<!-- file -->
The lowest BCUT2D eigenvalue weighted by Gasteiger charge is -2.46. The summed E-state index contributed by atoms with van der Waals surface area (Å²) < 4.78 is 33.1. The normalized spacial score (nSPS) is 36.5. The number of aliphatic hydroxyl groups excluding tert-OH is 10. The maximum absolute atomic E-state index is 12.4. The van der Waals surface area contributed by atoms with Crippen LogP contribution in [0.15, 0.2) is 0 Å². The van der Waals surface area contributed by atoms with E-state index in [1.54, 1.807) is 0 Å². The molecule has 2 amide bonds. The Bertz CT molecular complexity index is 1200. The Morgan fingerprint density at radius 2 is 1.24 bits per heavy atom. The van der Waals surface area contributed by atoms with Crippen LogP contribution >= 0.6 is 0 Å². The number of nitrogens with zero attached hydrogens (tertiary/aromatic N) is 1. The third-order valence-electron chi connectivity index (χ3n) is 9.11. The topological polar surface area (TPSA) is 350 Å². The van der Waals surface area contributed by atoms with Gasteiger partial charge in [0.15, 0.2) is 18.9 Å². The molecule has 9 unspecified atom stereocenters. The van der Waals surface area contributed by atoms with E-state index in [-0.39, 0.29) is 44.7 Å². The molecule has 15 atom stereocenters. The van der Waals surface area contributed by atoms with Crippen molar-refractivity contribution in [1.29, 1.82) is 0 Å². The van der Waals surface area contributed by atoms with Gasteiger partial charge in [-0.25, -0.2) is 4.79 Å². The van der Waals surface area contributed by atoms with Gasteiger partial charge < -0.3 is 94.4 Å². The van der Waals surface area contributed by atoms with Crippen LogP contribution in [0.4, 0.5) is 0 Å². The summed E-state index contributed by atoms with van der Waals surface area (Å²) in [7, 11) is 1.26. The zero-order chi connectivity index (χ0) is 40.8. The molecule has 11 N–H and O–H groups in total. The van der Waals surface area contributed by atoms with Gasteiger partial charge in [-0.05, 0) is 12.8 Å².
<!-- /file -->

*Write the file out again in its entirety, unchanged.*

The lowest BCUT2D eigenvalue weighted by Gasteiger charge is -2.46. The summed E-state index contributed by atoms with van der Waals surface area (Å²) < 4.78 is 33.1. The normalized spacial score (nSPS) is 36.5. The number of aliphatic hydroxyl groups excluding tert-OH is 10. The maximum absolute atomic E-state index is 12.4. The van der Waals surface area contributed by atoms with Crippen LogP contribution in [0.15, 0.2) is 0 Å². The van der Waals surface area contributed by atoms with E-state index in [1.54, 1.807) is 0 Å². The molecule has 2 amide bonds. The Bertz CT molecular complexity index is 1200. The Morgan fingerprint density at radius 2 is 1.24 bits per heavy atom. The van der Waals surface area contributed by atoms with Crippen LogP contribution >= 0.6 is 0 Å². The number of nitrogens with zero attached hydrogens (tertiary/aromatic N) is 1. The third-order valence-electron chi connectivity index (χ3n) is 9.11. The topological polar surface area (TPSA) is 350 Å². The van der Waals surface area contributed by atoms with Gasteiger partial charge in [0.15, 0.2) is 18.9 Å². The molecule has 9 unspecified atom stereocenters. The van der Waals surface area contributed by atoms with E-state index in [-0.39, 0.29) is 44.7 Å². The molecule has 15 atom stereocenters. The van der Waals surface area contributed by atoms with Crippen molar-refractivity contribution in [1.29, 1.82) is 0 Å². The van der Waals surface area contributed by atoms with Gasteiger partial charge in [-0.25, -0.2) is 4.79 Å². The van der Waals surface area contributed by atoms with Gasteiger partial charge < -0.3 is 94.4 Å². The van der Waals surface area contributed by atoms with Crippen LogP contribution in [0.4, 0.5) is 0 Å². The summed E-state index contributed by atoms with van der Waals surface area (Å²) in [7, 11) is 1.26. The zero-order chi connectivity index (χ0) is 40.8. The molecule has 11 N–H and O–H groups in total. The van der Waals surface area contributed by atoms with Gasteiger partial charge in [-0.05, 0) is 12.8 Å².